(Currently £34/100g, which reaffirms my conviction that wulong prices can tend to be a touch higher per unit enjoyment than I am comfortable paying - a conclusion that seems to hold across most vendors.  At least for the money, in this case, you are getting a very pretty tea with assured provenance.)


Anonymous said...

Man, you know what they say about mad dogs and Englishmen...


Da Yu Ling? Good, TGY? Bleh...

Anonymous said...

I have tried this tea twice now, and I like it both times. It is pure, refreshing, not at all overly-vegetal, and all-around pretty darn good. However, to my taste, it doesn't have too much of the Yin Yun characteristic that I look for in high end TGY. For me, the aftertase of this tea lacked the strong TGY Yin Yun profile: it tasted a lot like good oolong tea in general, but not so much like what I have come to expect of top-end TGY. It is smooth and balanced, but not quite in the smooth and balanced way of the best TGY.


Hobbes said...

"Man, you know what they say about mad dogs and Englishmen..."

We urinate on the furniture?

Dear Ben,

Thanks for the notes; it's interesting to read your opinion. I found it a bit lighter than I would otherwise have expected, but I imagine that apologists would probably say that we're more attuned to heretical modern wulong than the traditional variety. That may be true. :)



Anonymous said...

I think I appreciated that there's some actual oxidation in this TGY; what surprised me a little is that given this higher than what is today typical level of oxidation, that the tea soup wasn't more thick and buttery. I also would have expected more of a lingering aftertaste and stimulation of the sides of my throat. Still a very good TGY, much better than the atomic pellets usually available on the market, etc.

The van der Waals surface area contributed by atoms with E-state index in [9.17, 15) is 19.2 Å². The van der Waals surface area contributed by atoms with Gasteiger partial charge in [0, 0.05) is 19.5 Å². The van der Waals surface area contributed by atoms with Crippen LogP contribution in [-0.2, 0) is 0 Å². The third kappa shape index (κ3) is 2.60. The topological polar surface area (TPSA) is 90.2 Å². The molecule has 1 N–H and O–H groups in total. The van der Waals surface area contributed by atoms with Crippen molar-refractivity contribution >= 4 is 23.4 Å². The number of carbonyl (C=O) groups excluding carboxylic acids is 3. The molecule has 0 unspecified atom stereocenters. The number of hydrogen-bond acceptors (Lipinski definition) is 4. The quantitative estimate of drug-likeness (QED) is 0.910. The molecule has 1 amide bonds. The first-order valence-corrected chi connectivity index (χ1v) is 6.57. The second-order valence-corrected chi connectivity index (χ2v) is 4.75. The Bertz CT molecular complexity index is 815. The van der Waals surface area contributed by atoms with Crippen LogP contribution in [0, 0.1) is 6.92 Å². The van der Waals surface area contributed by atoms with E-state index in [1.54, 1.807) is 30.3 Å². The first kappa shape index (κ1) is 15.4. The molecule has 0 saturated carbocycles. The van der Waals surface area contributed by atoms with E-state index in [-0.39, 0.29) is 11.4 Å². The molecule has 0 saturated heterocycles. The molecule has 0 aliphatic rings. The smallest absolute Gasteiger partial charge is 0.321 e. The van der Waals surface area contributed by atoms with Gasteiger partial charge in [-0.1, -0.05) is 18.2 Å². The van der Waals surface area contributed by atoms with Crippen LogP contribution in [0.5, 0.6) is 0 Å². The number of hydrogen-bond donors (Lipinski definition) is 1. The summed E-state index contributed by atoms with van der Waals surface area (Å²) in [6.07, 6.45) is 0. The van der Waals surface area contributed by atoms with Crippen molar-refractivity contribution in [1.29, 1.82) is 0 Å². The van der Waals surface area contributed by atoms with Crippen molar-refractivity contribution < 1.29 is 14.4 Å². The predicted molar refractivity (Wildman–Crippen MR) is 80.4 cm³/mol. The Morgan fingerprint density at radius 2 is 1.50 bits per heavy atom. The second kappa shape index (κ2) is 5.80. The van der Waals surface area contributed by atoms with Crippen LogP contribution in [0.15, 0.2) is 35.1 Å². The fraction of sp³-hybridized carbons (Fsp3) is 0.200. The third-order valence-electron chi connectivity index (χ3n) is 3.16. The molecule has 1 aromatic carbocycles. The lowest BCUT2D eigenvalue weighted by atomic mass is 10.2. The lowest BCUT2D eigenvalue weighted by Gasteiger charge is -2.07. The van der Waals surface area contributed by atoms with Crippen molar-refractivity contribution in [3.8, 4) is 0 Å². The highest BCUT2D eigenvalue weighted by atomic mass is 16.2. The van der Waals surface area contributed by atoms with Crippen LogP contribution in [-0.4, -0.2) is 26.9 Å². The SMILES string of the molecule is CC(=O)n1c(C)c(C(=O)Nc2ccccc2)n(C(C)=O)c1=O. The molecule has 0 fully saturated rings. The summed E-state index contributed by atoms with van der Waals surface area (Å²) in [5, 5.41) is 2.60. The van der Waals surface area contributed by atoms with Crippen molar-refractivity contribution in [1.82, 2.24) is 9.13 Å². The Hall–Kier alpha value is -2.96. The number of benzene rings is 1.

Hobbes said...

Agreed, Ben, on all counts.

James said...

If you don't like Tie Guan Yin than you probably won't bother.. I have tried Yunnansourcings AAA Grade 2011 Spring Anxi Tie Guan Yin and although I also prefer the stronger earthier and more robust Pu'Erhs I have to admit I was pretty impressed. But I found it to be too floral for my tastes but nonetheless very excellant. I am becoming more and more a fan of Scott Wilson over at YunnanSourcing. His Pu'Erhs are the best I have been able to get my hands on so far.

I do prefer Pu'Erhs but I am taking a current tangent on oolongs and gravitating to the Fenghuang's.. more earthy and less floral.

I do enjoy your posts though. I wish I had more resources to devote to various tea tastings myself.

Hobbes said...

Dear James,

Thanks for the kind words - my only problem with (green) tieguanyin, in fact, is that one feels pressurised into drinking them before they expire! I have the same problem with lucha. Pu'ercha and hongcha are much more forgiving to the drinker who can't drink everything quickly. :)



P.s. If by Fenghuang you mean the dancong teas of Guangdong, aren't they made to be extremely fruity? Many taste like jam! :)

tieguanyin said...

Just so your global readership is not left with the impression that all Tieguanyin tea are of the green version reviewed here. There are high roasted

a completely tea experience (flavour, qi, etc,...)

"My concerns regarding my son's masculinity are eased, as it is with some satisfaction that I observe Xiaohu refusing to drink any more of this tieguanyin after the first few sips."

Gender being a social construct, he may still surprise down the road ;)! Just kidding. Best of luck in your parenting adventures =D!



Hobbes said...

I'll be keeping a close eye on his tea preference ;)